By Mary Hursh
SYRACUSE — Helen Mar Jackson Gougar (1843-1907) was an advocate for women’s suffrage as a lawyer, writer and lecturer.
Gougar was admitted to the bar by the Tippecanoe County Circuit Court Jan. 10, 1895, and in 1897, she was admitted by the Indiana Supreme Court. As a lawyer, she directly challenged injustices through the legal system.
She attempted to vote in 1894 but was denied and filed suit against the county election board. She argued for the constitutional rights of women of Indiana before the county court in 1895 and the Indiana Supreme Court in 1897. She challenged suffrage restrictions on the basis the Indiana Constitution did not specifically prohibit women from voting. The Tippecanoe County Superior Court ruled against her and women’s suffrage April 20, 1895.
As a lawyer, she filed suit against Western Union in 1881 for delivering the more important telegraphs sent by men before those sent by women. She sued those who attacked her in the press and tried to discredit her advocacy of suffrage and temperance causes.
Gougar spent much of her life as a writer. In 1878, she began writing a weekly column for the Lafayette Daily Courier called “Bric-a-Brac: Literature, Science, Art and Topics of the Day.” Her focus was on temperance and social sciences at first. By 1879, she wrote about women’s suffrage. She argued it was unfair for ambitious, educated, politically aware women to be denied suffrage while so many men voted by party line.
She became editor and proprietor of the Lafayette paper, Our Herald, in 1881. “We shall aim to present facts and arguments from time to time that will tend to remove undue prejudice and educate both men and women to see the justice and necessity of making the women of our state citizens with full rights and privileges to protect themselves and distribute their taxes by the use of the elective franchise.”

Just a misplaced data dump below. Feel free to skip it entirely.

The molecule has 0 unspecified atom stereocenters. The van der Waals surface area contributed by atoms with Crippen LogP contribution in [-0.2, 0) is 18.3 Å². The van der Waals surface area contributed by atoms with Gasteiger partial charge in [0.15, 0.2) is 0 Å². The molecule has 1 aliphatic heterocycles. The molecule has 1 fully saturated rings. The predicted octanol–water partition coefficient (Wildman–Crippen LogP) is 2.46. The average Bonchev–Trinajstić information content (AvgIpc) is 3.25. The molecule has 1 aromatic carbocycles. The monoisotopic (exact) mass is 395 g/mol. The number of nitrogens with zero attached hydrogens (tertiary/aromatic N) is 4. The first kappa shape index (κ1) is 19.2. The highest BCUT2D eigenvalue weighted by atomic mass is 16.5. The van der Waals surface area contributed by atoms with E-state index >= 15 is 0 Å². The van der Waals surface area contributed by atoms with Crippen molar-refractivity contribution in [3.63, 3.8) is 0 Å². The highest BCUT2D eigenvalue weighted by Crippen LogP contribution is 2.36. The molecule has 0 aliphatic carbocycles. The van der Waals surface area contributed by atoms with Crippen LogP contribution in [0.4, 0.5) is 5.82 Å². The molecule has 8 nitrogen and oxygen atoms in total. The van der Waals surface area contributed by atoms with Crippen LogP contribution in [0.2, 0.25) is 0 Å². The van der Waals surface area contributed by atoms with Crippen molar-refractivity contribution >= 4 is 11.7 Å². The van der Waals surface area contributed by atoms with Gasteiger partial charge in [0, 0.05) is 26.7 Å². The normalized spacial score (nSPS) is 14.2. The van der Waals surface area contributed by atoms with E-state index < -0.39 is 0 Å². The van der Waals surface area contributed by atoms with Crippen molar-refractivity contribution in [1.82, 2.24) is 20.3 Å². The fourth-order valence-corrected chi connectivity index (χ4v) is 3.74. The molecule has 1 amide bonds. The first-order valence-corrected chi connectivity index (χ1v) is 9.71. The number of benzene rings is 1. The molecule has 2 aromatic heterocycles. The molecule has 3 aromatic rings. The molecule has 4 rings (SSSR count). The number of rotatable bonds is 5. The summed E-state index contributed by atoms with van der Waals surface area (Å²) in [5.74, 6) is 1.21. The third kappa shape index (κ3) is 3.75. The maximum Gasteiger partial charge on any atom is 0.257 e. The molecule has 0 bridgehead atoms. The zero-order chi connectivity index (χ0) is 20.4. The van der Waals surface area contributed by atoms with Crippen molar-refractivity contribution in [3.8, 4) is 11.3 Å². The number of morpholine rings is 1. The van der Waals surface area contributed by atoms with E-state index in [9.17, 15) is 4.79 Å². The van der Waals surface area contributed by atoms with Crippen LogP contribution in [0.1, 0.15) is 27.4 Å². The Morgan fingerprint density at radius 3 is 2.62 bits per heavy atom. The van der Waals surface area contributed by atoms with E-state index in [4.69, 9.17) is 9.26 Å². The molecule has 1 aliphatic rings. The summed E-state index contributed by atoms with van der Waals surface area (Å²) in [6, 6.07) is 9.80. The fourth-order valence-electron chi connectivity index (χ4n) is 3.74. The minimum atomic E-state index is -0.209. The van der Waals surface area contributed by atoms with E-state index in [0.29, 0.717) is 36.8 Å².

The lectern became a familiar home for Gougar early in her life. In 1881, she argued for women’s rights through the American Woman Suffrage Association. In 1882, she spoke at the National Suffrage Association convention in Washington, D.C.
In 1883, she delivered 40 lectures in 40 days on topics such as women before the law and woman suffrage as a national necessity. She was credited by the Indianapolis News for delivering 200 lectures a year for 20 years. She spoke without notes and directly addressed her opponents’ views point by point. In 1886, she spoke in favor of women’s suffrage in front of the United States Senate. In 1888, Elizabeth Cady Stanton described Gougar as the most effective speaker in the movement.
The 19th Amendment to the U.S. Constitution gave women the right to vote in all elections. The House and Senate passed the amendment in 1919. The Indiana General Assembly ratified it in January 1920.
This article is one in a series on the Women’s Suffrage Centennial sponsored by Chautauqua-Wawasee, Syracuse-Wawasee Historical Museum, Syracuse Public Library, Syracuse-Wawasee Chamber and Indiana Humanities. All events are free and open to the public.